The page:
September 29, 2005 7:12 PM PDT
Yahoo accused of poaching speech engineers
A complaint filed in Santa Clara County Superior Court on Wednesday by Nuance Communications argues that the speech technology company is likely to prevail on the merits of the case regarding misappropriation of trade secrets and unfair competition, among other claims. The complaint also argues that Nuance would suffer "great and irreparable injury" if the employees were not blocked from doing work on speech technology at Yahoo.
The complaint also asks that Yahoo be barred temporarily from employing any former or current Nuance employees to work on such technology. Nuance makes the technology behind many airlines' automated voice interactive flight information systems.
A hearing on the matter was scheduled for Friday.
In its court documents, Nuance alleges that Yahoo "gutted" its research and development unit and hired away 13 of its engineers. Nuance also alleges that its former vice president of research and development, Larry Heck, helped Yahoo hire a dozen of his engineering staff.
"We think the complaint is completely without merit and we are going to defend ourselves vigorously," said Yahoo spokeswoman Kiersten Hollars. She declined to offer further comment. Heck could not be reached for comment.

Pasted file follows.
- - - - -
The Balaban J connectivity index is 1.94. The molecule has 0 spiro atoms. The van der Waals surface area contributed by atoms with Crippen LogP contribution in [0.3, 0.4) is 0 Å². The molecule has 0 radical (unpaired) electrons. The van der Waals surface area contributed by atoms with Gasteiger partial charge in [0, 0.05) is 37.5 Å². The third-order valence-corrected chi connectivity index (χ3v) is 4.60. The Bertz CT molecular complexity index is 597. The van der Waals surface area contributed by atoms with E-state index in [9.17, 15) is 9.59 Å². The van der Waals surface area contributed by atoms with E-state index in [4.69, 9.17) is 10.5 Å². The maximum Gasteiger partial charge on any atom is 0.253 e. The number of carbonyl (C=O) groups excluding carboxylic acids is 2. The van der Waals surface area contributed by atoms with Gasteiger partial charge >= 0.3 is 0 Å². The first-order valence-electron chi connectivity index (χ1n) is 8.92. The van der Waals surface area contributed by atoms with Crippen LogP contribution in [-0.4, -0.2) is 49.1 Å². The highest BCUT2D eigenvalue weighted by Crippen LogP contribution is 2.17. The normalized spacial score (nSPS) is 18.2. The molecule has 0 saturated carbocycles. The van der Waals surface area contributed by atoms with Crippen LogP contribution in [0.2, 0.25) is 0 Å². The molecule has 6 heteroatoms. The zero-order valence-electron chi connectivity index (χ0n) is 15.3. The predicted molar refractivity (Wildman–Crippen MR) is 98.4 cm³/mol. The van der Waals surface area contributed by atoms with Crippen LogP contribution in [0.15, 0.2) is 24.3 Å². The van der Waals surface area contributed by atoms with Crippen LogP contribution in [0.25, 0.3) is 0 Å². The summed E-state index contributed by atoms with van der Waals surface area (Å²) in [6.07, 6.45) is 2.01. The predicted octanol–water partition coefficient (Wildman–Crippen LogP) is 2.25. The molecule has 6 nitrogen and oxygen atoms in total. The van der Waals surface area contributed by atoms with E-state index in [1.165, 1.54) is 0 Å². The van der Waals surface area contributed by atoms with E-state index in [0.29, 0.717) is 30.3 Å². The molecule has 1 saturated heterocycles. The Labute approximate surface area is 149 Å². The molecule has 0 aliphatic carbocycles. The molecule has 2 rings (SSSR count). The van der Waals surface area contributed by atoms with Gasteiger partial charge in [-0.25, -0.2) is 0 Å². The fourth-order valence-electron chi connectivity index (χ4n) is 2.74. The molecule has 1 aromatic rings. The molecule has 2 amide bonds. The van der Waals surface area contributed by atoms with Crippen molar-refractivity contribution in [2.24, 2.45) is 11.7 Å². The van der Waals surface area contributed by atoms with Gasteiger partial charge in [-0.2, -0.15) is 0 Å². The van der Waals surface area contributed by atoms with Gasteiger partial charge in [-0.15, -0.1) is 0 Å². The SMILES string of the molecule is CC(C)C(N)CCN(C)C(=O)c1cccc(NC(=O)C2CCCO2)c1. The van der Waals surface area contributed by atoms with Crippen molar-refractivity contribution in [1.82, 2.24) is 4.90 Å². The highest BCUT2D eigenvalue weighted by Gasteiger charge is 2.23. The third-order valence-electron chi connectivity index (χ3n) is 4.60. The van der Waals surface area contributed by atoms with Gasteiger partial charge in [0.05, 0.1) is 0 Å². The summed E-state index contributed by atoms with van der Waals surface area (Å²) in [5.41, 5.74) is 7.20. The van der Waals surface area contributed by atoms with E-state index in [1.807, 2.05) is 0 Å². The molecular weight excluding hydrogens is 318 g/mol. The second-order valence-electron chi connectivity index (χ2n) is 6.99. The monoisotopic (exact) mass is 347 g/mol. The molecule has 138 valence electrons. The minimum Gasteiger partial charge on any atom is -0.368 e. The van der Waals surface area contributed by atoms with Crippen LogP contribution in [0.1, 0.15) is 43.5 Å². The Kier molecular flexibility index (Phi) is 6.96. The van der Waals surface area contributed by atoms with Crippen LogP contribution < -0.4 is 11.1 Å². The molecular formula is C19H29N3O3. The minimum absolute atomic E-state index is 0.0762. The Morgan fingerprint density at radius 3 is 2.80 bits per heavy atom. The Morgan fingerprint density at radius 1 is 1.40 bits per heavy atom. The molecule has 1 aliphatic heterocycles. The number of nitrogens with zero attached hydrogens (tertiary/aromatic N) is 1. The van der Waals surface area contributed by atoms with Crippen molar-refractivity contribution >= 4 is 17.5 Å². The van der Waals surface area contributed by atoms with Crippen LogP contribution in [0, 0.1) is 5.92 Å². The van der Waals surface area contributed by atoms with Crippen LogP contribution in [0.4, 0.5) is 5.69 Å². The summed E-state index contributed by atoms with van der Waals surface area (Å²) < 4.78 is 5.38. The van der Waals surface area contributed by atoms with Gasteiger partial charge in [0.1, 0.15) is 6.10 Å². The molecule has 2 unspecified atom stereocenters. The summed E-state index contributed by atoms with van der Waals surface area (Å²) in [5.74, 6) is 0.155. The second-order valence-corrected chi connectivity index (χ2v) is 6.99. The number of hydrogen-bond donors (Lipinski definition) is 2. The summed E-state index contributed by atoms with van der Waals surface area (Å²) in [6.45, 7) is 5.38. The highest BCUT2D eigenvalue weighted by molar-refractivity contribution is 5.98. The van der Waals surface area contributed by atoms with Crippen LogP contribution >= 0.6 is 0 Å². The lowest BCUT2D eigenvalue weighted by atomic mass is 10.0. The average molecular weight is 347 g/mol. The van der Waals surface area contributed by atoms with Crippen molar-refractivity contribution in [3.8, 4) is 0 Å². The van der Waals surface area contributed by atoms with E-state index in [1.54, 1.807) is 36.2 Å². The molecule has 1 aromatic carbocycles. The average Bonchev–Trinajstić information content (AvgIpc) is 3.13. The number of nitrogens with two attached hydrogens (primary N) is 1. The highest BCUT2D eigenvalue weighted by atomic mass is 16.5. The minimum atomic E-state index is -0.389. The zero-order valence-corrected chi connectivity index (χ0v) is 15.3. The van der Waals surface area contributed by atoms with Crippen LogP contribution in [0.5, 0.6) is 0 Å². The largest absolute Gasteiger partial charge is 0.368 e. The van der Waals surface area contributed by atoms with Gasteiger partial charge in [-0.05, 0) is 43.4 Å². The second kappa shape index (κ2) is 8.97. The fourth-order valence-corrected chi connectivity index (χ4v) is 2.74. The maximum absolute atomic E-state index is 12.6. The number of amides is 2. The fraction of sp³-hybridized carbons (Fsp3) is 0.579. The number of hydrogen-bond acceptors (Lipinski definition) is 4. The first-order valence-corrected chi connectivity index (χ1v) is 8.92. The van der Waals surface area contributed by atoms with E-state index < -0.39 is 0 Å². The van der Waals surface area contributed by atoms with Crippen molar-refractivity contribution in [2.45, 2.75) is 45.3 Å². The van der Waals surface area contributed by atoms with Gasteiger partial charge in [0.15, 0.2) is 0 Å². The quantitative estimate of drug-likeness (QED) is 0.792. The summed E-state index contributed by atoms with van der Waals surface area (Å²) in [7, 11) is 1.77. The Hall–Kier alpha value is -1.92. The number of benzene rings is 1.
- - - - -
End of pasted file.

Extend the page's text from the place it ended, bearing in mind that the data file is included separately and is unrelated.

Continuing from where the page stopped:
Menlo Park, Calif.-based Nuance alleges that the engineers were at least 75 percent done with a big project when Heck left to work for Santa Clara, Calif.-based Yahoo. Nuance planned to sell the technology to Yahoo and other Internet companies who want to offer voice-activated search and directory services to telephone users.
Nuance did not return a call seeking comment, and a lawyer for the company declined to comment beyond what was in the court documents.
Yahoo's main rival, Google, has also been accused of hiring away a key executive--in this case from Microsoft. Microsoft sued Google and the executive, Kai-Fu Lee, arguing that his setting up Google's China development center would violate a noncompete agreement he signed with Microsoft.
Microsoft offered to settle the case with Google after a judge restricted the work activities Lee could do until the case is resolved.